Changing Images, Transforming Relationships

Trystan Loustau –

Polished frames. My family’s smiling faces. I stood back and admired the family photo wall that I had just renovated, having updated the outdated pictures of us from almost 8 years ago with snapshots of our more recent adventures. Like many Americans stuck inside this summer, I turned to home-improvement projects to keep me busy in my free time. The completion of this photo gallery refurbishing signaled the end of my latest project, and I was excited to show my mom the surprise. My mom is in the Navy Reserves, so when COVID-19 broke out across the U.S., she was mobilized with a group of Reserves nurses to help take care of hospital patients in New York City. Meanwhile, I was brought home to help take care of my siblings and the family home.

Many families with college students have been reunited during the outbreak due to university and residence hall closings, but, because of my mom’s deployment, she’s forced to be farther away from us than ever—a fact she deeply laments. Ever since I left home to attend FSU two years ago, my relationship with my mom has had its ups and downs—strained by my growing independence and my mom’s slowly emptying nest. The epidemic has furthered these challenges. My mom hates being separated from us and her anguish is difficult to deal with at times, but I do my best to be patient and comforting, reassuring her that she will always be an important part of my life. I was sure she would be thrilled about the photo wall when I told her about it, but, to my shock, she was upset. She told me she appreciated the thought but wished I hadn’t changed it because she enjoyed seeing the pictures of us when we were younger. I was surprised, confused, and hurt—once again, it seemed, my mom was clutching on to the idea of my three younger siblings and I as little kids. If anything, by testing our ability to function as an independent, four-person unit, COVID-19 has been a testament to our increasing competence.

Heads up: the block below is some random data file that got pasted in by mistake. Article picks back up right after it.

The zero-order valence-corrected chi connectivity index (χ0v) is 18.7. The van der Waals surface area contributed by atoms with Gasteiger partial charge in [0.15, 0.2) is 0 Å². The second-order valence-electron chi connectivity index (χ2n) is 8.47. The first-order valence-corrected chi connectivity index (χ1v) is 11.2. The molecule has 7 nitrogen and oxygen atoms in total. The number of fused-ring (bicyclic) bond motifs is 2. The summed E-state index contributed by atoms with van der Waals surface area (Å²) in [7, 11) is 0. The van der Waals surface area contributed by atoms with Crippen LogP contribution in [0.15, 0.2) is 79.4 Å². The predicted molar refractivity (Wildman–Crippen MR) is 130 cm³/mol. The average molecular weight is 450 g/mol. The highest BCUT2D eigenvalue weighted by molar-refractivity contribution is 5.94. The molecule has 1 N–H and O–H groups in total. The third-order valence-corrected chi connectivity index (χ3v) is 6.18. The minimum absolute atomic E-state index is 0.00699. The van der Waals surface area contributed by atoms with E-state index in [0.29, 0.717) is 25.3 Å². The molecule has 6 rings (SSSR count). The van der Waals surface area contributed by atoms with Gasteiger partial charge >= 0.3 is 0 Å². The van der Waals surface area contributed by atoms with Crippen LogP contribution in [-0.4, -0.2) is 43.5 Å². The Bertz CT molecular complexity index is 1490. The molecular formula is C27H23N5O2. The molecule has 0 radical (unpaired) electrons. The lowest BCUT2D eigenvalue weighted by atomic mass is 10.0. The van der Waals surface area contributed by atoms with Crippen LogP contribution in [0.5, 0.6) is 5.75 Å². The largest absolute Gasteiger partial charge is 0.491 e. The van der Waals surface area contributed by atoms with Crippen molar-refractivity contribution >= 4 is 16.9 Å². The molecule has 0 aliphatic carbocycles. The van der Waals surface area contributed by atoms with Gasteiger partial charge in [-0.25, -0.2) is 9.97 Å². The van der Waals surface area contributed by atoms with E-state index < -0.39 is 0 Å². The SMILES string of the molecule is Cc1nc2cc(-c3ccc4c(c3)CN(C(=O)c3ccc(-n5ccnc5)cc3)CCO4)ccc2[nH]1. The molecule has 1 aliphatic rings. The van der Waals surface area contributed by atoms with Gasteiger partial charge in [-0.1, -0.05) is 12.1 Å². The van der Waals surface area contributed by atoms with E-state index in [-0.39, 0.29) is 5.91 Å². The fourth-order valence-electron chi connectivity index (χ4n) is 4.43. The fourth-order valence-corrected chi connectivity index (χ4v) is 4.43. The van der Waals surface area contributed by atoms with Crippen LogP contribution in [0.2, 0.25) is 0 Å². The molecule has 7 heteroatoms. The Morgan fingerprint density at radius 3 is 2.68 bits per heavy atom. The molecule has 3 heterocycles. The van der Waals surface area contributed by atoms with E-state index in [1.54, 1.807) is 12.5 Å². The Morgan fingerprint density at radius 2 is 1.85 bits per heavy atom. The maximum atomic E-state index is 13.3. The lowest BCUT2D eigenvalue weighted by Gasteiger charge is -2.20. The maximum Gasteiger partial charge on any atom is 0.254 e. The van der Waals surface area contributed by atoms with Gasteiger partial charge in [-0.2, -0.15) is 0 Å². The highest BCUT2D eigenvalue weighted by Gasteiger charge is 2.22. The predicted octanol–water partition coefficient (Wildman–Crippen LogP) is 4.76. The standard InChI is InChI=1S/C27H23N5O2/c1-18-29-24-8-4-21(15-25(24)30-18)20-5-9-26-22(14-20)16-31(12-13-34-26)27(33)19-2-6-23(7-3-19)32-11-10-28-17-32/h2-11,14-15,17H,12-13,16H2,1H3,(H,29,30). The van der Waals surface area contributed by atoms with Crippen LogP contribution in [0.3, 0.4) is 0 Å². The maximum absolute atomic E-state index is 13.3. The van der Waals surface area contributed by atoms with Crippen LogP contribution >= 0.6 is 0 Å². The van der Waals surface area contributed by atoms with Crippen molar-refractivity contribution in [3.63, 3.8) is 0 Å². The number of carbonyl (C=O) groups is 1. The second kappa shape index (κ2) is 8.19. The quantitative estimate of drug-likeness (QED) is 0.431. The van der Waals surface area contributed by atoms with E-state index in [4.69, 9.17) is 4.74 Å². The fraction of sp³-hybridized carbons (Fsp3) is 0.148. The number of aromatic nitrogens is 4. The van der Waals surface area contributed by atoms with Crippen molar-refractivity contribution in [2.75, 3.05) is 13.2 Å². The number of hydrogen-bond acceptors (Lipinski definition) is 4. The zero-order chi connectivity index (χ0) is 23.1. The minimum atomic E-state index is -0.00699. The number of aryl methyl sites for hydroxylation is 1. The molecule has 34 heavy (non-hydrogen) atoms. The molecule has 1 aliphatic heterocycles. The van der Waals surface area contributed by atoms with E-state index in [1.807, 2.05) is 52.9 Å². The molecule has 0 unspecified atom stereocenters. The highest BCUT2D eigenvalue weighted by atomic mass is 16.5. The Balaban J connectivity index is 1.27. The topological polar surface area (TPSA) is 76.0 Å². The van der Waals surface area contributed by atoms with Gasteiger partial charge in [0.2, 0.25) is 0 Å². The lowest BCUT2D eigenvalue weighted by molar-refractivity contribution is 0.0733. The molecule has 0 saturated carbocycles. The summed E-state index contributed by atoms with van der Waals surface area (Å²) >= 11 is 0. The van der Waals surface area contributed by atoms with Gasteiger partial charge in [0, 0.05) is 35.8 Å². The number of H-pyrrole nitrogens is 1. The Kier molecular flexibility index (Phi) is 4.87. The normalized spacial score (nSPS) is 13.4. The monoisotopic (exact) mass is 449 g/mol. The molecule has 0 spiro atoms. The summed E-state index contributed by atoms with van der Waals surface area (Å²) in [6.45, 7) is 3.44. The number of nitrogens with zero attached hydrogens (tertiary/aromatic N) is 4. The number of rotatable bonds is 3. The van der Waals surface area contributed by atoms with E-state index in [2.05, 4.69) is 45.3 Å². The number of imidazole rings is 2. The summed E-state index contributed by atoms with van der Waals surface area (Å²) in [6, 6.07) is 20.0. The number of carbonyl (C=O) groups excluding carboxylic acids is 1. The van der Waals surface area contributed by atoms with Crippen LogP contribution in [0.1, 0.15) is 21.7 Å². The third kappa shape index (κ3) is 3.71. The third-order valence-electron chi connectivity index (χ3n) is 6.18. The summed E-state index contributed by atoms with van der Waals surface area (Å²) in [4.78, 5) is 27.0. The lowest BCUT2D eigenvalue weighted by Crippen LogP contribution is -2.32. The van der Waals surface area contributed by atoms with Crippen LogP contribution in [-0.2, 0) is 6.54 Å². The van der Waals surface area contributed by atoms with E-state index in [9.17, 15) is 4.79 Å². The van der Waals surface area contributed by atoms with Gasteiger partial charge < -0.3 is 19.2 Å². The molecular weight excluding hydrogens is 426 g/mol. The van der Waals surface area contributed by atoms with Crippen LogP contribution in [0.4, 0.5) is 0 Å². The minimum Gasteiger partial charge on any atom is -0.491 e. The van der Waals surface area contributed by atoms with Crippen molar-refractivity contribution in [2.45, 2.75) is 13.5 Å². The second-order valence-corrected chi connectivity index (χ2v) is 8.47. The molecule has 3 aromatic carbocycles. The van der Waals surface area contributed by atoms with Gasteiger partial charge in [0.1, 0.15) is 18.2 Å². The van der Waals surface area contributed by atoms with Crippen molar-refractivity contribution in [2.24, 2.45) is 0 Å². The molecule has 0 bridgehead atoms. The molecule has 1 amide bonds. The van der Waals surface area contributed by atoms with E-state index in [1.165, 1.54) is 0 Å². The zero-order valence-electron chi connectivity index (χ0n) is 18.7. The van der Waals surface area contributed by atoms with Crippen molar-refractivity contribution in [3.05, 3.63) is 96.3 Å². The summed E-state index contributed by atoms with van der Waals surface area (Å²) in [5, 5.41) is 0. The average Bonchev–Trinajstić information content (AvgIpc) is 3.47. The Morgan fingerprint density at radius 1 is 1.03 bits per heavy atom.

As the oldest child, I’ve been called upon to fill in my mom’s shoes at the house: I cook, clean, walk the dog, and help my siblings with their homework. The others pitch in as well, but I’ve taken on the bulk of the responsibilities. Since I’m the oldest, so it felt like something I should do. In the past, I’ve often struggled with not wanting to be a bossy mother-like figure to my younger siblings but also feeling the urge and the obligation to protect and take care of them. My siblings have always kept me in check on this front—many a “you’re not our mom”s have been spoken and my brother even called me a “weirdo” for tidying up his room the other day—but the outbreak of COVID-19 seems to have created an unspoken understanding amongst us that my role as older sister has expanded for the time-being. Sometimes I worry that I’m not doing a good enough job, other times I suspect that I’m just using the family work as an excuse to procrastinate on my studies. Above everything, I just want to make my mom proud.

Indeed, my mom has said many times how much she is proud of me and my siblings, especially under the current circumstances and she even came around about the photo gallery renovation. I understand why she reacted the way she did at first and I’m looking forward to having her home soon. Many things may be able to test our family bonds, but even a global pandemic will never succeed in breaking them.

Written May 25, 2020

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